AG Derek Schmidt files lawsuit alleging illegal practices have inflated insulin prices in Kansas


Lawsuit argues insulin manufacturers, PBMs violated Kansas Consumer Protection Act by maintaining scheme imposing price hikes for life-saving medication

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TOPEKA – (December 2, 2022) – Kansas Attorney General Derek Schmidt today filed a lawsuit against leading national insulin manufacturers and pharmacy benefit managers (PBM) over alleged violations of the Kansas Consumer Protection Act (KCPA), accusing them of operating an insulin pricing scheme that forces Kansans to pay excessive costs for the life-saving drug to control diabetes.

Schmidt filed the lawsuit in Shawnee County District Court on behalf of thousands of Kansas residents who rely on insulin to control their diabetes and maintain their quality of life. The complaint alleges that defendants maintained a pricing scheme that inflated the cost to produce insulin, forcing Kansans with diabetes to choose between rationing their medication to stretch their health care dollars or going without insulin and risk potentially deadly complications.

Named in the lawsuit are manufacturers Eli Lilly and Company, Sanofi-Aventis U.S. LLC, and Novo Nordisk Inc. Combined the three companies account for 99 percent of the insulin currently on the U.S. market. Also named were PBMs CVS Health Corporation, CVS Pharmacy, Inc., Caremark Rx, LLC, Caremark, LLC, CaremarkPCS Health, LLC, Evernorth Health, Inc., Express Scripts, Inc., Express Scripts Administrators, LLC, Medco Health Solutions, Inc., ESI Mail Pharmacy Service, Inc., Express Scripts Pharmacy, Inc., and OptumRx, Inc.

As alleged in the lawsuit, the insulin pricing scheme worked by the insulin manufacturers gaining formulary access from the PBMs for their diabetic treatments, artificially and willingly raising their prices, and then secretly paying a significant portion of that price back to the PBMs. PBMs then granted national formulary status based upon the highest inflated price and upon which diabetes medications generate the largest profits for these PBMs.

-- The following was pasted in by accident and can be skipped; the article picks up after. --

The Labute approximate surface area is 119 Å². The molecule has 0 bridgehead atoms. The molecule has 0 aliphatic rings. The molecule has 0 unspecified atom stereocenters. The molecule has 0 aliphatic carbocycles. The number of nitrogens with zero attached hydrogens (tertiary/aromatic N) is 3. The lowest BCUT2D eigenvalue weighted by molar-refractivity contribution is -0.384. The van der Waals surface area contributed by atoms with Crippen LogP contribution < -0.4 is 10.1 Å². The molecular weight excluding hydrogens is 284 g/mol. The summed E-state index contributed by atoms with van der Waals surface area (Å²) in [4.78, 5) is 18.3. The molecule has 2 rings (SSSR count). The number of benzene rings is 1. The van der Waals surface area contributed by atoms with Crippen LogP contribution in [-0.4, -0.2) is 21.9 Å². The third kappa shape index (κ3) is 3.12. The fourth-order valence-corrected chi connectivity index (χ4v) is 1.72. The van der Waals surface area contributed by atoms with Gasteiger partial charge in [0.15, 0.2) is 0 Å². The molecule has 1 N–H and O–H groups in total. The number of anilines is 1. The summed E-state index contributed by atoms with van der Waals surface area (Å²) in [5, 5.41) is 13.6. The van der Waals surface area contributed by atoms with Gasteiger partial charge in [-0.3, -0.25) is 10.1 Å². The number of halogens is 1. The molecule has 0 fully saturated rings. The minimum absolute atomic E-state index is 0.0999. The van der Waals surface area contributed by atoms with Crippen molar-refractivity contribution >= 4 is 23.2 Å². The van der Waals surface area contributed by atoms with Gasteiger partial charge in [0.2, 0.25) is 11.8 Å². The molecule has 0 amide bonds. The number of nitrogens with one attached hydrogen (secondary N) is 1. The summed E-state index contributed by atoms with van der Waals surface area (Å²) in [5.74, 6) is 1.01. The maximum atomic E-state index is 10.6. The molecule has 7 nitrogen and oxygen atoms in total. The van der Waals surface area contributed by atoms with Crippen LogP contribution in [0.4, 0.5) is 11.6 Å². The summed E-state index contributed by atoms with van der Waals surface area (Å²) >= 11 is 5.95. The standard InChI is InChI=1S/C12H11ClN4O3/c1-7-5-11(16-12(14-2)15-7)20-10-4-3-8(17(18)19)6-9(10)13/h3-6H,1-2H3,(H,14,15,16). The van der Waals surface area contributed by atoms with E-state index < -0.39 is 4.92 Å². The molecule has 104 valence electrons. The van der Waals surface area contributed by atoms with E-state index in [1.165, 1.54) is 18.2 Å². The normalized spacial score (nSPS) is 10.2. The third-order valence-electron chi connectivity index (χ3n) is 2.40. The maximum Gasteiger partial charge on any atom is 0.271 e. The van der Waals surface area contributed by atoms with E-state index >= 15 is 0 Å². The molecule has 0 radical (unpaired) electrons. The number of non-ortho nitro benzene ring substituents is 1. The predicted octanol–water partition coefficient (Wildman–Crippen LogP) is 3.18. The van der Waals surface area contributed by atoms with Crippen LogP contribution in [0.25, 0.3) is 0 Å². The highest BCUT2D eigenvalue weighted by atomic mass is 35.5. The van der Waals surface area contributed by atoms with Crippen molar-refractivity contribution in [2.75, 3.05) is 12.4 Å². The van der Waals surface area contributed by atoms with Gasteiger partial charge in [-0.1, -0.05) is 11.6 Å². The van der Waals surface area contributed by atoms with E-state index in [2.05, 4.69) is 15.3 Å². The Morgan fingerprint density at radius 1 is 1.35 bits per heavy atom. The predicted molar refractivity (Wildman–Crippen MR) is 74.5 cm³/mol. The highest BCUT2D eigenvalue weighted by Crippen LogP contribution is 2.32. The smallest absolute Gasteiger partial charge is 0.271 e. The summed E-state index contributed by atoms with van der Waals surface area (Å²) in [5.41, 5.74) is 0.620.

“Kansans with diabetes who are either uninsured or are in high deductible plans have been substantially damaged as a direct result of the scheme,” Schmidt said. “One in four Kansas diabetics can no longer afford their insulin and are forced to either ration their medicine or to go without. The consequences can be fatal.”

The lawsuit alleges that since 2003, these insulin manufacturers have worked in lockstep to raise the reported prices of insulin in an astounding manner. Insulin that costs manufacturers less than $5 to produce and that was originally priced at $20 when released, now ranges between $300 and $700 in Kansas.

Schmidt alleges that through the insulin pricing scheme the defendants have engaged in deceptive acts and practices as prohibited by the provisions of the KCPA. It is further alleged that the defendants received unjust enrichment by knowingly, willfully, and intentionally deceiving Kansas diabetics and receiving a financial windfall from the insulin pricing scheme at the expense of Kansas diabetics. Finally, Schmidt alleges the insulin manufacturers and the PBMs conspired by failing to disclose the details of their pricing structures, agreements, and sales figures in order maintain the secrecy of their scheme.

The lawsuit arises from Schmidt’s ongoing investigation into the practices and activities of PBMs in Kansas. That investigation began in 2020, and the lawsuit filed today is the second it has produced. Last year, Schmidt settled with Centene Corp. regarding its business practices in Kansas, recovering more than $27 million for Kansas.

A copy of the lawsuit filed today in Shawnee County District Court is available at https://bit.ly/3VtxLKI.

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Derek Nester
Derek Nesterhttps://sunflowerstateradio.com
Derek Nester was born and raised in Blue Rapids and graduated from Valley Heights High School in 2000. He attended Cowley College in Arkansas City and Johnson County Community College in Overland Park studying Journalism & Media Communications. In 2002 Derek joined Taylor Communications, Inc. in Salina, Kansas working in digital media for 550 AM KFRM and 100.9 FM KCLY. Following that stop, he joined Dierking Communications, Inc. stations KNDY AM & FM as a board operator and fill-in sports play-by-play announcer. Starting in 2005 Derek joined the Kansas City Chiefs Radio Network as a Studio Coordinator at 101 The Fox in Kansas City, a role he would serve for 15 years culminating in the Super Bowl LIV Championship game broadcast. In 2020 he moved to Audacy, formerly known as Entercom Communications, Inc. and 106.5 The Wolf and 610 Sports Radio, the new flagship stations of the Kansas City Chiefs Radio Network, the largest radio network in the NFL. Through all of this, Derek continues to serve as the Digital Media Director for Sunflower State Radio, the digital and social media operations of Dierking Communications, Inc. and the 6 radio stations it owns and operates across Kansas.

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